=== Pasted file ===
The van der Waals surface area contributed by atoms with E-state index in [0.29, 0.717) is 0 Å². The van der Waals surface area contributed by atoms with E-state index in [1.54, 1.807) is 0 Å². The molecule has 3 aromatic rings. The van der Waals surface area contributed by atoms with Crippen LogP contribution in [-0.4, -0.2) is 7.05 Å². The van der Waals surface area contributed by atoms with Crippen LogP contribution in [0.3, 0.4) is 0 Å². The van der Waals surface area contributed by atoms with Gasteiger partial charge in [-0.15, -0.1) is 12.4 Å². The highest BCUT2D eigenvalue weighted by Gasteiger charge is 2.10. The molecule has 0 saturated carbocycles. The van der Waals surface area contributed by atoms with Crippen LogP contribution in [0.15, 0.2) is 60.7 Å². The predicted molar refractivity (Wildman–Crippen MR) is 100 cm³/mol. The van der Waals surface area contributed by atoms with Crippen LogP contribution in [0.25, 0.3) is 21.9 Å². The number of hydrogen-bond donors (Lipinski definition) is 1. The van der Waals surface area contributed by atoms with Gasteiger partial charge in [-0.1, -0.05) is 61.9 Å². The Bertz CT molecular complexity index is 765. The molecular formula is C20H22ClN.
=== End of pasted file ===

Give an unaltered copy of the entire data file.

The van der Waals surface area contributed by atoms with E-state index in [0.29, 0.717) is 0 Å². The van der Waals surface area contributed by atoms with E-state index in [1.54, 1.807) is 0 Å². The molecule has 3 aromatic rings. The van der Waals surface area contributed by atoms with Crippen LogP contribution in [-0.4, -0.2) is 7.05 Å². The van der Waals surface area contributed by atoms with Crippen LogP contribution in [0.3, 0.4) is 0 Å². The van der Waals surface area contributed by atoms with Gasteiger partial charge in [-0.15, -0.1) is 12.4 Å². The highest BCUT2D eigenvalue weighted by Gasteiger charge is 2.10. The molecule has 0 saturated carbocycles. The van der Waals surface area contributed by atoms with Crippen LogP contribution in [0.15, 0.2) is 60.7 Å². The predicted molar refractivity (Wildman–Crippen MR) is 100 cm³/mol. The van der Waals surface area contributed by atoms with Crippen LogP contribution in [0.25, 0.3) is 21.9 Å². The number of hydrogen-bond donors (Lipinski definition) is 1. The van der Waals surface area contributed by atoms with Gasteiger partial charge in [-0.1, -0.05) is 61.9 Å². The Bertz CT molecular complexity index is 765. The molecular formula is C20H22ClN.